Another masseria, Il Frantorio, just down the road and on the way to the town of Ostuni, gave us one of the culinary highlights of the trip. They served up a seven course meal that was both creative and delicious. So much so that we didn’t realize that the entire meal was almost entirely vegetables (sourced from their garden on the property of course, BUT vegetables nonetheless!) It wasn’t until the last main course, when a filet of local swordfish was served, that we looked at each other and said “wow, I didn’t even notice”. The highlight of the meal was a pair of fried carciofi (artichokes) drizzled with reduced sweet wine alongside lampascioni fritti (hyacinth bulbs) with orange honey. Pretty simple, but super delicious when paired with a glass of late harvest Primitivo di Manduria.
Fried Carciofi at Il Frantorio
Al Fornello di Ricci
In the town of Ceglie Messapica lies a restaurant called Al Fornello di Ricci that Mario Batali called the best in Puglia.
“The place is perfect! If you are within 200 miles of this place and choose not to eat here, you are mistaken” — Mario Batali
Needless to say, we are suckers for marketing, or at least Batali hype, so we had to check it out. The meal did not disappoint. Across the board, the dishes were simple, but the flavor of each was intense. We knew we were in the right place when the tasting menu kicked off with a selection of eight different antipasti, ranging from simple beet chips to fried zucchini blossoms stuffed with fresh ricotta. After that we had two pasta courses, a main of locally-raised lamb, and dessert — each course paired with a different wine and included in the fixed price. Delicious. The only downside was the 45 minute drive back to Coccaro after the meal…as you might expect, driving on Italian country roads while in a food coma isn’t usually a recipe for success.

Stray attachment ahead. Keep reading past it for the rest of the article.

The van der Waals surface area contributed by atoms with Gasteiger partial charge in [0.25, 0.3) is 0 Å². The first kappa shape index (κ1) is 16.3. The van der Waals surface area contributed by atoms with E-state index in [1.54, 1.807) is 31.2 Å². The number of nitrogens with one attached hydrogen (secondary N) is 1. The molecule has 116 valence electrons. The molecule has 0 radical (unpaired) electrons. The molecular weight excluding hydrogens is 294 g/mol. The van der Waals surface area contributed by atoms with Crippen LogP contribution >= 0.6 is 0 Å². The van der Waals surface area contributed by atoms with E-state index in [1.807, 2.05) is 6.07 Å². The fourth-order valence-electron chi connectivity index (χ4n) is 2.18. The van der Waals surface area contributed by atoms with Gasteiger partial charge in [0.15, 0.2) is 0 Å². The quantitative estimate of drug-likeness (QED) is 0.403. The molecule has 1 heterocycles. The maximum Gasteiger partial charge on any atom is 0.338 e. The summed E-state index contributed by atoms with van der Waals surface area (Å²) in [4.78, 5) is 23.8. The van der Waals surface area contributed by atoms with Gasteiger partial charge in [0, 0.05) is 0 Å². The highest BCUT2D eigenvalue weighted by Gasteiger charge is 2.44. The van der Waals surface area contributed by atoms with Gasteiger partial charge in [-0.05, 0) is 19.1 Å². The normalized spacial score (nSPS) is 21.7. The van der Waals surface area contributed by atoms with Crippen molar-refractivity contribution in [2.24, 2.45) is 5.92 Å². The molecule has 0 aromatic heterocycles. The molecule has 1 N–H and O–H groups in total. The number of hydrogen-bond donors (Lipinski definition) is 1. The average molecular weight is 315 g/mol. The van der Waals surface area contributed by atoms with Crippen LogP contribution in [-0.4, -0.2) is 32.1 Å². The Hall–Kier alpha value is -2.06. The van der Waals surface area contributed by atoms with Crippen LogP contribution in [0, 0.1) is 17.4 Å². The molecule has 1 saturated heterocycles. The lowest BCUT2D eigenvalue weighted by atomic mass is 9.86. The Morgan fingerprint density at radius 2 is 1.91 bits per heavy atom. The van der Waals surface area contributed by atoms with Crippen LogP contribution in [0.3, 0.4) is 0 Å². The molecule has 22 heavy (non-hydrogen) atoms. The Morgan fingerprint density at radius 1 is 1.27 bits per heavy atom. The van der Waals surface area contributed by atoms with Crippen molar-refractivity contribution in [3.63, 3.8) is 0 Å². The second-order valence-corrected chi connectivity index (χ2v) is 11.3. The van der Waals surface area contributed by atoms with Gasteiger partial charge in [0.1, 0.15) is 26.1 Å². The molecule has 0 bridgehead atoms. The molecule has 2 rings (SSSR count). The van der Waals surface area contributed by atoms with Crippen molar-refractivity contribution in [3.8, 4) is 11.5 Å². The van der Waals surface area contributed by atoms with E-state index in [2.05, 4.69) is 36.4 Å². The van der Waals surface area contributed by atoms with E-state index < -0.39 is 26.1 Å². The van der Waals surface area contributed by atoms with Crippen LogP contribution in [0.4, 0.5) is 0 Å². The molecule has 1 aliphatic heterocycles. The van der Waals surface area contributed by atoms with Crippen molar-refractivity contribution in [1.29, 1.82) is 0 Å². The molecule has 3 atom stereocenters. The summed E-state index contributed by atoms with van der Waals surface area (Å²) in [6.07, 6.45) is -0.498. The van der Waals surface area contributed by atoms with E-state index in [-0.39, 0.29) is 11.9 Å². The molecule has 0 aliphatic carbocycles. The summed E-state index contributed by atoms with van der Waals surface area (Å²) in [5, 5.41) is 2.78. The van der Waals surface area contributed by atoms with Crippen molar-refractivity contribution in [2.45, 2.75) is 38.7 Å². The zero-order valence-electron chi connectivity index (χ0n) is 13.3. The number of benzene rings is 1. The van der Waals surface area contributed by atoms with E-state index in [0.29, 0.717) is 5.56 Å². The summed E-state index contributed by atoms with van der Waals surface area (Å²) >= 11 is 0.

Fava Bean Crostini and Fried Zucchini Blossoms
I could probably keep going, as there are tons of other great meals and experiences that I left out, but it’s really just more of the same goodness. So as the Italians say, “Basta!!!” or “enough”.
Overall the trip to Puglia far exceeded our expectations and the fact that it never felt touristy and overrun just made it that much more special. We came home with the feeling that we had somehow outsmarted the rest of the tourists in Italy, standing in line at the Uffizi in Florence or craning their necks to take in the tower in Pisa. We couldn’t be happier with our decision to spend a week there and in some ways wish it was longer. Our only fear now is that we don’t get back before the rest of the world figures out what a great region it is!
Do This!: First Ever Puglia Wine Week
Bistro Don Giovanni: Napa-Sourced & Italian-Inspired
Bocca di Bacco: I say PotaTO, You say PoTATo